TRIAD Helps Senior Citizens Avoid Victimization
FARMVILLE – The mission to prevent senior citizens from becoming crime victims has more than a leg to stand on.
TRIAD is a three-legged approach from the Attorney General's office that has seen local law enforcement, senior citizens, and groups serving seniors successfully join forces into an effective trio.
“It's a joint effort between law enforcement, senior citizens, and the groups that serve seniors, such as social services, AARP, Crossroads Services Board, anybody that interacts with seniors on a regular basis,” explained local TRIAD chairman, Bill Hogan, who is a sergeant in the Farmville Police Department.
“It's the three groups coming together to try and reduce the victimization of senior citizens. They're becoming more and more susceptible to crime,” he told The Herald in advance of next week's quarterly TRIAD meeting-Friday, December 9 at 1 p.m. at the Farmville Moose Lodge, focusing on Medicaid fraud and holiday safety.
The susceptibility of senior citizens is a combination of their time on Earth and the age in which they were raised.
“Number one, they were brought up in a different age, more trusting. When they were raised,” Sgt. Hogan said, “somebody's word was their bond and nowadays that's not the case, unfortunately.
“They also worked all their lives, so they hopefully have a little bit of a nest egg and got some money. And that's what (criminals) target. They go where the money is,” Sgt. Hogan pointed out.
The major threat to senior citizens is scams.
Or scammers offering to do construction work-pave a driveway or fix a roof, for example-and, Sgt. Hogan said, “they go in and see what they've got and come in later and steal it or cheat them out of a bunch of money.”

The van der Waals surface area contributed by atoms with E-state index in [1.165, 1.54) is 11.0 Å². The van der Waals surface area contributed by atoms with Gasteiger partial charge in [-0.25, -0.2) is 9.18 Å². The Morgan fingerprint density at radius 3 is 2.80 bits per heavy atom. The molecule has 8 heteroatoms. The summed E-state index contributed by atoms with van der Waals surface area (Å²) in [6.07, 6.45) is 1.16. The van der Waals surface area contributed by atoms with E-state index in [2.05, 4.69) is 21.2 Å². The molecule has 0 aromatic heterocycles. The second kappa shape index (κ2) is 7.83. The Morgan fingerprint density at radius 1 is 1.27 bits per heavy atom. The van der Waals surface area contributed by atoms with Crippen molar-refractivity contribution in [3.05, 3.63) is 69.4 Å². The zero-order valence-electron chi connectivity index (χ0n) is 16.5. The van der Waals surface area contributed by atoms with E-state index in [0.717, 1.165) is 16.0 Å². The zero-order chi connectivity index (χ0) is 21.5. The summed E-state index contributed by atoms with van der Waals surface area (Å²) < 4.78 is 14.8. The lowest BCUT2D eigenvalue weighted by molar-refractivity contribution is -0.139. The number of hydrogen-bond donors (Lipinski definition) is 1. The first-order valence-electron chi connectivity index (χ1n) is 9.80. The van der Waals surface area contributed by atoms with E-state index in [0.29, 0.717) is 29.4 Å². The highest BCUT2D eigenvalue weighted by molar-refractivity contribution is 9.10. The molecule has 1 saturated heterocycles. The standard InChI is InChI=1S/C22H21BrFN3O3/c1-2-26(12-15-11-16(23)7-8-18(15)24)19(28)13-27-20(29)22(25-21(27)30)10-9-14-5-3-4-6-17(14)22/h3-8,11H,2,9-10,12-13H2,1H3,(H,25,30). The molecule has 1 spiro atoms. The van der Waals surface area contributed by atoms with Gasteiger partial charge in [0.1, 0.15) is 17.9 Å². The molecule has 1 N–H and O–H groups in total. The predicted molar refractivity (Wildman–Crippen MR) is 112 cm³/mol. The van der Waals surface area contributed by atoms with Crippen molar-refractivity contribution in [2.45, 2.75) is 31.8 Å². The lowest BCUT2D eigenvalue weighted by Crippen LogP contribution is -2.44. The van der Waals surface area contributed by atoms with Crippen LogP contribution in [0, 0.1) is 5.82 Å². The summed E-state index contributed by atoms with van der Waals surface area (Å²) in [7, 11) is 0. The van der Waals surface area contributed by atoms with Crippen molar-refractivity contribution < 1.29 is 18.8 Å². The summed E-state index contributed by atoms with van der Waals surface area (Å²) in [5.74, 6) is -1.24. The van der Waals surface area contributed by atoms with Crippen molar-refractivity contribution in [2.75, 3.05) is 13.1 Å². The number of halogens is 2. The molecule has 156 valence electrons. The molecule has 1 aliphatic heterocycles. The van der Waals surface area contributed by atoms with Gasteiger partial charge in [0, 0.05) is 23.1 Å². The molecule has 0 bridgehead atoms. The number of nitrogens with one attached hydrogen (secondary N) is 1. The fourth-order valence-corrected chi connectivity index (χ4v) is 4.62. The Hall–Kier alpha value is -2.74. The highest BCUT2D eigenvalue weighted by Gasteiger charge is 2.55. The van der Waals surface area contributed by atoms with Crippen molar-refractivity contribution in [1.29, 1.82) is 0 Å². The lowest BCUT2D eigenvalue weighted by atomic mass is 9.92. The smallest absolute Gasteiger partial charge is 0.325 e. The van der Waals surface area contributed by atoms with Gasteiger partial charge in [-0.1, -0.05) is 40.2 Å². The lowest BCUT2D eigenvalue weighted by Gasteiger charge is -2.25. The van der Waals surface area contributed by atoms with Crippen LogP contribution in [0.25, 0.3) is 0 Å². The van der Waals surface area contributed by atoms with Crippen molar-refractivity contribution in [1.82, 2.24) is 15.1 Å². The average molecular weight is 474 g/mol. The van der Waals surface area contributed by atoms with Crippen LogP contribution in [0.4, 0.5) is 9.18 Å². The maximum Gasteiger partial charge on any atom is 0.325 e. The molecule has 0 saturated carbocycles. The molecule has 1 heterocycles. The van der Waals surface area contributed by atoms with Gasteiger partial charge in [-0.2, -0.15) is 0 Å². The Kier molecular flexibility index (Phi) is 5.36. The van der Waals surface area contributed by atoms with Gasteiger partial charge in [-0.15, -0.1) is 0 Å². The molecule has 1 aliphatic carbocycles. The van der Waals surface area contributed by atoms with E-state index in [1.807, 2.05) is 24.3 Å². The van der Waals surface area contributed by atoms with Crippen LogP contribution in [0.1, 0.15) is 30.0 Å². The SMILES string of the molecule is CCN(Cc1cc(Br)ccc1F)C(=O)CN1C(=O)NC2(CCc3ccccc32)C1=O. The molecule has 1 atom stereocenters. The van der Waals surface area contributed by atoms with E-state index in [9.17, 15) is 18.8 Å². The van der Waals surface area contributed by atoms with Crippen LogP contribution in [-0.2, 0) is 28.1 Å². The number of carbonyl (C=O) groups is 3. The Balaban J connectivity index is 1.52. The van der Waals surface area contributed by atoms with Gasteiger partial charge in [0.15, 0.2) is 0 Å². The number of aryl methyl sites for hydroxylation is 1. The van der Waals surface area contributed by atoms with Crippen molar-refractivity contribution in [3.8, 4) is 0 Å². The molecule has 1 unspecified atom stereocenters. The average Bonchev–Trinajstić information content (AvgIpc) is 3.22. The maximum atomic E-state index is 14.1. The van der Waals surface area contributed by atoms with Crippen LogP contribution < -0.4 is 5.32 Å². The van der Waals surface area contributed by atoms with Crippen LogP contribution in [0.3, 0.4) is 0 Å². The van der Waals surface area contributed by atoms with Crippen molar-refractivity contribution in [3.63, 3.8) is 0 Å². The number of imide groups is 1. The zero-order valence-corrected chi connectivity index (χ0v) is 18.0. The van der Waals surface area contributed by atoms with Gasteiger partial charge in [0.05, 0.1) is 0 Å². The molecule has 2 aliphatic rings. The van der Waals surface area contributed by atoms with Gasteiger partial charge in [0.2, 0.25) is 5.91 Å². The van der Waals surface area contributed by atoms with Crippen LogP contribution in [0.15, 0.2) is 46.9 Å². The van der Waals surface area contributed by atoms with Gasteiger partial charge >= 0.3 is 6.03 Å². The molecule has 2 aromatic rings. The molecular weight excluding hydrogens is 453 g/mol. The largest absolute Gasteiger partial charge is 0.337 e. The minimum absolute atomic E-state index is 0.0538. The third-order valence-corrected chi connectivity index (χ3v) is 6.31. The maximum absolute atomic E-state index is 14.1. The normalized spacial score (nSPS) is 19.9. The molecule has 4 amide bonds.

That's where TRIAD comes in.
“TRIAD's main job is to basically get the word out so they can be aware of what's going on so they can protect themselves. That's our main focus-to reduce crime amongst the senior citizen population,” the police sergeant explained.
The current organization in Prince Edward has been up and running for just over two years now, picking up where a previous attempt in the county left off.
“Two years ago, we all came together with the attorney general's office, and TRIAD is based out of the attorney general's office. So the attorney general's office sent a representative down here to sign an agreement together saying, 'Hey, this is what we're going to do, work together to try and reduce crime amongst the elderly and we go from there.'”
Prince Edward is one of 226 cities, counties and towns in Virginia with signed TRIAD agreements, according to the attorney general's office.
That local reorganization of TRIAD in August of 2009 saw the Farmville Police Department, the Prince Edward County Sheriff's Department, the Prince Edward County Department of Social Services, Hospice of Virginia, Crossroads Community Services Board, and Piedmont Senior Services/Area Agency on Aging come together around guidance from the Virginia attorney general's office.
Senior citizen representatives include Minerva Venable and Shirley Mottley and since 2009 the Prince Edward County Commonwealth's Attorney's Office, Helton House, Centra Hospice, Trinity Mission and Home Care Delivered have joined the team.
Virginia Attorney General Ken Cuccinelli came to Farmville in October and congratulated the Prince Edward County TRIAD SALT council on its two-year anniversary, stressing the group's vital role in putting crime prevention information into the hands of senior citizens and combating their victimization.